CHICAGO (June 22, 10:40 a.m. EDT) — Dominick Rosato had a front-row seat to the early days of plastics and composites in aviation, from World War II to the early Cold War and the Space Age — and he has chronicled the industry by writing and editing 25 books.
That's an amazing 20,500 pages of technical writing. If you include contributed chapters and series editing, it becomes an overwhelming 175,000 pages.
At 82, Rosato is still going strong. He still does consulting. Twelve of the 25 books have been written after he “retired” in 1987. Virginia, his wife of 60 years, says he often spends half a day in his pajamas, banging out articles and books at their house in Chatham, on Cape Cod. He hauls his laptop along on vacations.
She prefers novels to plastics handbooks — Nick said she always was the quiet book-loving type — but she can appreciate his ability to produce: “He can read for hours through technical stuff. And he reads it at random, but then it's in his brain somewhere and he'll say, 'I know where I can find that.' ”
Rosato is just finishing a 500-page tome called Plastics Materials and Process Selection, co-authored with his son Don. They updated the manuscript, cutting it from about 3,000 pages.
“I usually go until midnight,” Rosato said of his writing. “The past year and a half I almost averaged 10 hours a day.”
The next chapter in his life comes this week, when he enters the Plastics Hall of Fame.
Rosato was nominated by Nick Schott, who heads the Department of Plastics Engineering at the University of Massachusetts at Lowell. Schott describes Rosato's writing style as “low-key, direct, easy to understand, yet comprehensive.”
Frequently translated, the books include lots of history to explain how technology has changed, detailed indexes and easy-to-comprehend tables and illustrations.
“It's conservative to say that Nick's entire body of work has strongly influenced a half million plastics professions over his career,” Schott said.
For Rosato, writing began with that basic prose of engineering, the technical report. He grew up in Philadelphia, and earned a mechanical bachelor's degree from Drexel Institute of Technology in 1942. He trained as a reserve officer and in 1943 became a flight engineer at Wright-Patterson Air Force Base in Dayton, Ohio. He was soon promoted to product development coordinator of the plastics department of the Wright Air Development Center.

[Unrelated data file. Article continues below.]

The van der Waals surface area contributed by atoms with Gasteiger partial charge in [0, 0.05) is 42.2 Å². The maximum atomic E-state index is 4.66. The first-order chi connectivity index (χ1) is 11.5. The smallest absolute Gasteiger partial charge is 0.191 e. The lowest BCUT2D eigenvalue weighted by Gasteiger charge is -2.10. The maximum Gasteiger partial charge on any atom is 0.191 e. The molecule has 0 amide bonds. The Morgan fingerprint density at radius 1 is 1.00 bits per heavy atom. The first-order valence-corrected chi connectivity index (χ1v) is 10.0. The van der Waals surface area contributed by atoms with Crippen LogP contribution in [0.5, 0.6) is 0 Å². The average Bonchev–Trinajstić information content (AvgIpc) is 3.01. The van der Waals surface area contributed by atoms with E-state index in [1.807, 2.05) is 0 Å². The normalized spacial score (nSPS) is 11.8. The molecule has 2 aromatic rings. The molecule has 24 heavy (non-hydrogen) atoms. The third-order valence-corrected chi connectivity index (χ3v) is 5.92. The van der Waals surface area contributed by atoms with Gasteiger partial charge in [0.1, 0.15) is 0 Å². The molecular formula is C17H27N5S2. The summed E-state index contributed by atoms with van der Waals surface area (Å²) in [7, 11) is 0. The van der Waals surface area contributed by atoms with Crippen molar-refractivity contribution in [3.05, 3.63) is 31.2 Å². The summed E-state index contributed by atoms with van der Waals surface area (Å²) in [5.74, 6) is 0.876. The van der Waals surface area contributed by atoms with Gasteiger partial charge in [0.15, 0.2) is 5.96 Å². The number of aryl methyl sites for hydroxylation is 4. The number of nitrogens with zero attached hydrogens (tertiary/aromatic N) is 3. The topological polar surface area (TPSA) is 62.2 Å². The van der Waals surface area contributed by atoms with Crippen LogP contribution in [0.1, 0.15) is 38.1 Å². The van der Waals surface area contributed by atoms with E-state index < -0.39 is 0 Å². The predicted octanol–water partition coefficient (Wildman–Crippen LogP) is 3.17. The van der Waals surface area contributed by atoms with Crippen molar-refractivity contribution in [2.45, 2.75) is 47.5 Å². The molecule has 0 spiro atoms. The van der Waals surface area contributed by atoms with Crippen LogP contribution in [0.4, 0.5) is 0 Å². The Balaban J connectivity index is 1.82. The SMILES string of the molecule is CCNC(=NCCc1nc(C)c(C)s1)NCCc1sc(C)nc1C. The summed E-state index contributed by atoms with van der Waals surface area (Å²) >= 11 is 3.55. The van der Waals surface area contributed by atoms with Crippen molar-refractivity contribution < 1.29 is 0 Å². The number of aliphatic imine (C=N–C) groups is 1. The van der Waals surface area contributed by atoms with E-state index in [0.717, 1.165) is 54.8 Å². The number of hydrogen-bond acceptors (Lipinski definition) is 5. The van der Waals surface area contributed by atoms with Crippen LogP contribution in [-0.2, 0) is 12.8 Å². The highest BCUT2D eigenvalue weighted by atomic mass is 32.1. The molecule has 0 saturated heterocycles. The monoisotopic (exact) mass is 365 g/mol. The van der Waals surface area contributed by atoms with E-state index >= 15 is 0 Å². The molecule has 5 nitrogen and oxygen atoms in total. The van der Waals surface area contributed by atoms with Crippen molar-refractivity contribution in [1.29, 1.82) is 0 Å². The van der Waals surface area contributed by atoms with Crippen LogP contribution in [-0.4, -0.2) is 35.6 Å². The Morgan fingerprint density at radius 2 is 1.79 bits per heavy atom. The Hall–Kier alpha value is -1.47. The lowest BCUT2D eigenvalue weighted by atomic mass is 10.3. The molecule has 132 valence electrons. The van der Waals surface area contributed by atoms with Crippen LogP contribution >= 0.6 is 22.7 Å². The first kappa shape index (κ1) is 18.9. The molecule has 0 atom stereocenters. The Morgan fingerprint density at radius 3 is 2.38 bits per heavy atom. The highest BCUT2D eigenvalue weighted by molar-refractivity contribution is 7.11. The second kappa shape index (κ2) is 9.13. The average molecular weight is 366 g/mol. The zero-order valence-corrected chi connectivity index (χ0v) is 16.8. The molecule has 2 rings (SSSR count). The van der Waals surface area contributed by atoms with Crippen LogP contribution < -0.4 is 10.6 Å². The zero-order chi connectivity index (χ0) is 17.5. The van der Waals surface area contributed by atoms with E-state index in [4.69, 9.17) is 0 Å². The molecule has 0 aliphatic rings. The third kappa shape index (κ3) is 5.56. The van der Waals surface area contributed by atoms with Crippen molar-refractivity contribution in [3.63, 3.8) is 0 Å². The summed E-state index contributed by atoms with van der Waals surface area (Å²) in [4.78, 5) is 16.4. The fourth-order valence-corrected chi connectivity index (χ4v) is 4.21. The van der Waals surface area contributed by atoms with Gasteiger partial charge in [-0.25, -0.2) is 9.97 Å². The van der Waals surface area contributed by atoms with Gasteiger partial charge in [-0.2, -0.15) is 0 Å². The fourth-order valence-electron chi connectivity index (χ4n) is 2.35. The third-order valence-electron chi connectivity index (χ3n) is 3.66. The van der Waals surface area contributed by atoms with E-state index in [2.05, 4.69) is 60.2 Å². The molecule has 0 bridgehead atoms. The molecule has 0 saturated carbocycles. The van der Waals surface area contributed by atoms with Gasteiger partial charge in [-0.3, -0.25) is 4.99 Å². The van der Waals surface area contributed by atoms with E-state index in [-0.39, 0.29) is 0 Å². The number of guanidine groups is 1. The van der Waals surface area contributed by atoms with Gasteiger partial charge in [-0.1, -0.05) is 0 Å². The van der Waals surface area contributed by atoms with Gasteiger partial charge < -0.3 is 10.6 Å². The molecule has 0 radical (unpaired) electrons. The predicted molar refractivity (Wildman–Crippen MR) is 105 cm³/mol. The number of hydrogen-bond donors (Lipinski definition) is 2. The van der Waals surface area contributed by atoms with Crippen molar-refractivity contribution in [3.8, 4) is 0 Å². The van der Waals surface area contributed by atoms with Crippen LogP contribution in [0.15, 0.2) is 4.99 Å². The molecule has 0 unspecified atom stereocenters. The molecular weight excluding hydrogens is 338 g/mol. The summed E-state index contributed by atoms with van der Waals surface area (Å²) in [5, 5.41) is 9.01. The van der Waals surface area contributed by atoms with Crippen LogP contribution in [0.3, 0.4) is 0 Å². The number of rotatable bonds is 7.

“He gets things done efficiently, ahead of schedule and under budget,” wrote his boss, Robert Schwartz, recommending the promotion.
Rosato described a hectic schedule in Dayton of 14-hour days and urgent projects. War was raging. He coordinated 76 people working on urgent projects.
“We were always correcting problems. One problem after the other,” Rosato recalled. His first project was to create a mechanical attachment to connect the thermoformed windshield, or canopy, to the plane.
One fast-track project was to solve a dangerous problem of rain erosion of the radome — a covering protecting radar — on the B-29 bomber. The radome was called the eagle wing, located under the bomber's main wing.
“When it went through some rain clouds over the Pacific, through storms, the rain destroyed the reinforced plastic eagle wing, so the radar wasn't working. So overnight it had to be corrected.”
Rosato's team nailed it in five days. “So I had the 76 engineers and physicists get together, and I said, 'This is what we know about it, which was very little. Come back in five minutes and we'll decide what to do.' And I had a pretty, young physicist who was the one that basically developed what we ended up doing. She knew nothing about plastic, but she had figured out the energy that the raindrop and the force that the raindrops caused on contact.”
It needed to be protected. Other team members came up with a neoprene coating, which was sprayed onto the planes in the field.